Poul Norlund’s excavations in Greenland have unearthed house sites of the late Viking period and Middle Ages; the farm of Eric the Red himself has been excavated – at brattahlid in the ‘Eastern Settlement’, and this shows that the earliest  house-plan in Greenland was the long-house with a single room – the skali; later, various additions were built within the space available. Apart from Brattahlid there is the great hall at Hvalsey, also in the Eastern Settlement, Eric the Red’s skali was some 50 feet/15.2m long and 16 feet/4.8m wide, with solid turf walls over 10 feet/3m thick; a stone conduit carried water through from the back wall and out through the front. The Hvalsey skali was 46 feet/14m by 13 feet/3.9m. In Greenland, as in Iceland, various small outbuildings gradually came to be added, and finally, in the Middle Ages, this pattern was superseded by the ‘passage-house’ which afforded so much better protection against the cold. The ‘passage-house’ may well have originated in Greenland, but not until the Viking period had come to its close. From this house the latest type, the large ‘central house’ with all its rooms concentrated into one big block, developed in Greenland in the course of the Middle Ages. It is odd that most of out knowledge about Norse houses in late Viking times and the Middle Ages should be derived from distant Greenland.

One question which may well occur to anyone who tries to visualize the Viking at home is: did his house have any windows? We do not know for certain; neither archaeology nor literature provide any certain clues. It is generally assumed that windows did not appear in Scandinavia until the Middle Ages, and that until glass was invented pigs’ bladders and foetus membranes served as ‘panes’. The north-west Scanidinavian long-house with its thick walls built of stone, earth, and turf had no windows of any kind and even today there are completely windowless houses of the same sort in the Hebrides. Windows no doubt began in wooden houses, and to start with were probably narrow peep-holes protected by inside shutters. It is possible that the Vikings had something of this kind in their wooden houses, but of this we have no evidence.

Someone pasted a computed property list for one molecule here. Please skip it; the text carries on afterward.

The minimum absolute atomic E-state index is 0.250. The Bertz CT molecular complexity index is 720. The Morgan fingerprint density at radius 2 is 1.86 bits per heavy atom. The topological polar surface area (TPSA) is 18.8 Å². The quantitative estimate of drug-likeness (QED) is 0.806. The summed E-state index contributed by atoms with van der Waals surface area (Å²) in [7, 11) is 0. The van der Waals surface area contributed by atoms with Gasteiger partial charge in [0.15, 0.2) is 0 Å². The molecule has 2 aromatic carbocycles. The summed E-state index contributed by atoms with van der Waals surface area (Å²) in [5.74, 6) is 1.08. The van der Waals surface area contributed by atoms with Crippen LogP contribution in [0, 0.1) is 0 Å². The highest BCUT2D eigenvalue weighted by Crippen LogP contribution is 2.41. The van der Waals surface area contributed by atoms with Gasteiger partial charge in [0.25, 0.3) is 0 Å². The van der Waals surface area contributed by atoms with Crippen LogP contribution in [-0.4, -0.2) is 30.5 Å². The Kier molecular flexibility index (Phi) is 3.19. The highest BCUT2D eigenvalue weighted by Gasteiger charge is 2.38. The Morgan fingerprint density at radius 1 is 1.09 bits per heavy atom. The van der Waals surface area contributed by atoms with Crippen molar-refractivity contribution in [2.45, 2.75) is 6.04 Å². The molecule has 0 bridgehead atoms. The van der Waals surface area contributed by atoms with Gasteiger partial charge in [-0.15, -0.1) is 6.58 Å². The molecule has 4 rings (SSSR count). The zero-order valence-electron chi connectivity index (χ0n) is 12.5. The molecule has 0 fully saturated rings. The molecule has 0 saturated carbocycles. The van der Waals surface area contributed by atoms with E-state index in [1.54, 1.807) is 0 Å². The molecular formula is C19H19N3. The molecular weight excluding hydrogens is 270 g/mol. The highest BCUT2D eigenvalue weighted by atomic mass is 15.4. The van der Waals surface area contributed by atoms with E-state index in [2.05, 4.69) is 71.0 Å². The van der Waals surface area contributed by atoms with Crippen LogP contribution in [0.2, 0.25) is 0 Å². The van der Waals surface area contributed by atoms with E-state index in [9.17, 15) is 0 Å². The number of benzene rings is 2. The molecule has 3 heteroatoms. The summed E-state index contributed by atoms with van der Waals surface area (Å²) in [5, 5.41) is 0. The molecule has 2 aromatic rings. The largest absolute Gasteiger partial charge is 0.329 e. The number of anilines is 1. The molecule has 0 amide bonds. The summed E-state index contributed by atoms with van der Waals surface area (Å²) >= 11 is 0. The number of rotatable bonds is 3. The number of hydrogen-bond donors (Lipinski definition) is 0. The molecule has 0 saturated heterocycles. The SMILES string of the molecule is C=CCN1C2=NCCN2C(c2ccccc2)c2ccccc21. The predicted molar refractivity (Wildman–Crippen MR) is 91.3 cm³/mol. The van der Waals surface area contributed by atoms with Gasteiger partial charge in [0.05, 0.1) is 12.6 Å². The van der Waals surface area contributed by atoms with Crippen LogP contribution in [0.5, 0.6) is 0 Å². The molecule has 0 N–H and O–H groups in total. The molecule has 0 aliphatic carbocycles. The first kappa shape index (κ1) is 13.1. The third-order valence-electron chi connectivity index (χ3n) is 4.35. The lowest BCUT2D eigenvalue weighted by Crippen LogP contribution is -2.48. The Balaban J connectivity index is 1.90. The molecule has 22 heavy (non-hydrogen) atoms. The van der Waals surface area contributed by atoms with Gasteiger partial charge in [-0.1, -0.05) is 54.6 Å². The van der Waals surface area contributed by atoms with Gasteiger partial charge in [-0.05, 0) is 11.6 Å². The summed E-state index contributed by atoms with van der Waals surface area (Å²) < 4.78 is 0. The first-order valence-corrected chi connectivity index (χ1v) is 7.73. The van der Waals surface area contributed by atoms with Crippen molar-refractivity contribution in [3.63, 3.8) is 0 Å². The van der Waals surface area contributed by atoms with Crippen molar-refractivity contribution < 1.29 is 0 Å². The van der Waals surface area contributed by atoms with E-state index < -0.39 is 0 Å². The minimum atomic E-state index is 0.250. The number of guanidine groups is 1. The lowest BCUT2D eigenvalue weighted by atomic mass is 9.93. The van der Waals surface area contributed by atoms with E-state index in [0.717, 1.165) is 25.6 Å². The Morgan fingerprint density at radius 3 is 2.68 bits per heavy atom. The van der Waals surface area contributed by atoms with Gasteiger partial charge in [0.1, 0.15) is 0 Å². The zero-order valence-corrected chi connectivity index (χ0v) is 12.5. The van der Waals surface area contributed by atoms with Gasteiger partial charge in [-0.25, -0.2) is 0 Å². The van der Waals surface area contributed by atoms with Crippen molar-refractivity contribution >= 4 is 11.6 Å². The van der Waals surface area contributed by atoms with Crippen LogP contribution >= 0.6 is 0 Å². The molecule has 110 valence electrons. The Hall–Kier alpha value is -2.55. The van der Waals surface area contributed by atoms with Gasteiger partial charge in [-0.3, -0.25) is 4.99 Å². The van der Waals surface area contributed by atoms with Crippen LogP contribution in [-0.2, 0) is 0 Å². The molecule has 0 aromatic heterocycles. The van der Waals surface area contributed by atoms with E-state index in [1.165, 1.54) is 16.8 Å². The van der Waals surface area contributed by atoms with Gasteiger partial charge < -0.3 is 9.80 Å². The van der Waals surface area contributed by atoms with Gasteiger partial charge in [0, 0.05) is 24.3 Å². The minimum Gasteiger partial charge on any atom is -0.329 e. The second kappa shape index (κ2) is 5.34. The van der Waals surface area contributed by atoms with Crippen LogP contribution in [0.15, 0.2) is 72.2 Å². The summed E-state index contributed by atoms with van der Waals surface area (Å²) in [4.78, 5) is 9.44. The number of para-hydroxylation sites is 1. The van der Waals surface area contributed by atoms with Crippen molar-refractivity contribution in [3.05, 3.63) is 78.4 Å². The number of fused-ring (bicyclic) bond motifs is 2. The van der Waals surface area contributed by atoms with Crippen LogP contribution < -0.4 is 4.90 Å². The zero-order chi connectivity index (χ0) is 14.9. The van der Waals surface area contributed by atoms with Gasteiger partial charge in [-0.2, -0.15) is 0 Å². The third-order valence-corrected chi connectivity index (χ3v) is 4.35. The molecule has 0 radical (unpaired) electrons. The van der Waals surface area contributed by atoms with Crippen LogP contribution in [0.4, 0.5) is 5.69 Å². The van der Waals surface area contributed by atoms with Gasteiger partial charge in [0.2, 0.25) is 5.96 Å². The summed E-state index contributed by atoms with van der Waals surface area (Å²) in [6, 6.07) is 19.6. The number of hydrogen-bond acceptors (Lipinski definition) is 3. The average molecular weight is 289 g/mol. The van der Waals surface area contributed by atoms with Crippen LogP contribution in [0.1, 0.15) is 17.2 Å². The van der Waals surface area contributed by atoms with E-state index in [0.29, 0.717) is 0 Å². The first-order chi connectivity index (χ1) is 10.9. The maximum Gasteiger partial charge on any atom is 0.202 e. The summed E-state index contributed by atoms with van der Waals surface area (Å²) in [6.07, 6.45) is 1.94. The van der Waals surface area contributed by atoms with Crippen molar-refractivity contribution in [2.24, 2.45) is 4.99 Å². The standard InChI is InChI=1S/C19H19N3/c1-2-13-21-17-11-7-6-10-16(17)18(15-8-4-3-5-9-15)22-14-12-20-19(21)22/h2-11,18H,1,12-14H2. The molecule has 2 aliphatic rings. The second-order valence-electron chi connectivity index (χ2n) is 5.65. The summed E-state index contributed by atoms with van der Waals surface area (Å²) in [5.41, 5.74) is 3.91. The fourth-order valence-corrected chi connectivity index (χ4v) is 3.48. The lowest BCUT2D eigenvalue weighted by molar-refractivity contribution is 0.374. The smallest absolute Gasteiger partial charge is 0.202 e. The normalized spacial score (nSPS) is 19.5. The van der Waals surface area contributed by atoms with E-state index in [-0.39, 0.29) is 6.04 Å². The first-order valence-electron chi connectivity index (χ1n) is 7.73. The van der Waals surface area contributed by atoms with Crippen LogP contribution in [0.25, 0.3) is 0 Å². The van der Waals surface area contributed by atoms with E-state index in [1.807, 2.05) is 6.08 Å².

Let us look next at the social organization of the Vikings; the division of their society into classes, the importance of the family, the status of women, the powers of the king, the code of law. We may set out from the famous Old Icelandic poem (influenced perhaps by Celtic ideas) called Rigspula (the Song of Rig). It recounts the origins of the social classes in a story with the threefold repetitions of the folk tale, the incidents divided by lists of names. According to the prose introduction to the poem, Rig is identical with the god Heimdal. He is wandering far and wide. First he comes to a cottage with a door ajar and a fire on the floor, where live a worn and ragged couple, Ai (great-grandfather) and Edda (great-grandmother), who give what food they can: ‘un-clean bread, lumpy and thick and full of husks’, but with a bowl of soup and boiled veal. He gives them advice and gets into bed with them, stays for three days and nights, and nine months later Edda bears a son, Thrael (thrall), of whom it is said ‘the skin on his hands was wrinkled, his knuckles were swollen, his nails short, his face ugly, his fingers coarse, his back bent, and his heels’, but he was a hard worker. Next there comes to the farm a girl called Thir (drudge): ‘her legs were crooked, her feet dirty, her arms sunburnt, her nose pendulous’. These two produced children, a whole flock of them, girls and boys, a family of slaves, all of whose names are given. They do the hardest chores, tend the pigs and goats, manure the fields, lay fences, dig peat.